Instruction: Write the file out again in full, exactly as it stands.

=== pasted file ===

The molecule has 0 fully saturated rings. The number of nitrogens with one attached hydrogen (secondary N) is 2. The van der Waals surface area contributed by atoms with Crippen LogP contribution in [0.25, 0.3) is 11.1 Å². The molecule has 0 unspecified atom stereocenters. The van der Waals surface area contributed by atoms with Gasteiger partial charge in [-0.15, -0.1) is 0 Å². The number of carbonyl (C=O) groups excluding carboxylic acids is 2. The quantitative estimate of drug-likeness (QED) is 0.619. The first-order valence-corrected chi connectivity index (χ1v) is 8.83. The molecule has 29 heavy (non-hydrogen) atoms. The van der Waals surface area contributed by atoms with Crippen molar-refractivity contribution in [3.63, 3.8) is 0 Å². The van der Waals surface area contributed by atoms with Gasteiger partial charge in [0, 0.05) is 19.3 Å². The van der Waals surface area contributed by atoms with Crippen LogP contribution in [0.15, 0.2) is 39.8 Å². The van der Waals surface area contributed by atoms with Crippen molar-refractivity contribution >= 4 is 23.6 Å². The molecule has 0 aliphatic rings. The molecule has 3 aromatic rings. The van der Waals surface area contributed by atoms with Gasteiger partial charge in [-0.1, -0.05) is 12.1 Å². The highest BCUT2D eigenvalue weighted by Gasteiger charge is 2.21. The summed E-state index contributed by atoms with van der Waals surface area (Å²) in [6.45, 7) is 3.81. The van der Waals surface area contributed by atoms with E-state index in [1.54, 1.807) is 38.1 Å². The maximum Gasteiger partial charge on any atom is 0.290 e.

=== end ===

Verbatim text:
The molecule has 0 fully saturated rings. The number of nitrogens with one attached hydrogen (secondary N) is 2. The van der Waals surface area contributed by atoms with Crippen LogP contribution in [0.25, 0.3) is 11.1 Å². The molecule has 0 unspecified atom stereocenters. The van der Waals surface area contributed by atoms with Gasteiger partial charge in [-0.15, -0.1) is 0 Å². The number of carbonyl (C=O) groups excluding carboxylic acids is 2. The quantitative estimate of drug-likeness (QED) is 0.619. The first-order valence-corrected chi connectivity index (χ1v) is 8.83. The molecule has 29 heavy (non-hydrogen) atoms. The van der Waals surface area contributed by atoms with Crippen molar-refractivity contribution in [3.63, 3.8) is 0 Å². The van der Waals surface area contributed by atoms with Gasteiger partial charge in [0, 0.05) is 19.3 Å². The van der Waals surface area contributed by atoms with Crippen LogP contribution in [0.15, 0.2) is 39.8 Å². The van der Waals surface area contributed by atoms with Crippen molar-refractivity contribution >= 4 is 23.6 Å². The molecule has 0 aliphatic rings. The molecule has 3 aromatic rings. The van der Waals surface area contributed by atoms with Gasteiger partial charge in [-0.1, -0.05) is 12.1 Å². The highest BCUT2D eigenvalue weighted by Gasteiger charge is 2.21. The summed E-state index contributed by atoms with van der Waals surface area (Å²) in [6.45, 7) is 3.81. The van der Waals surface area contributed by atoms with E-state index in [1.54, 1.807) is 38.1 Å². The maximum Gasteiger partial charge on any atom is 0.290 e.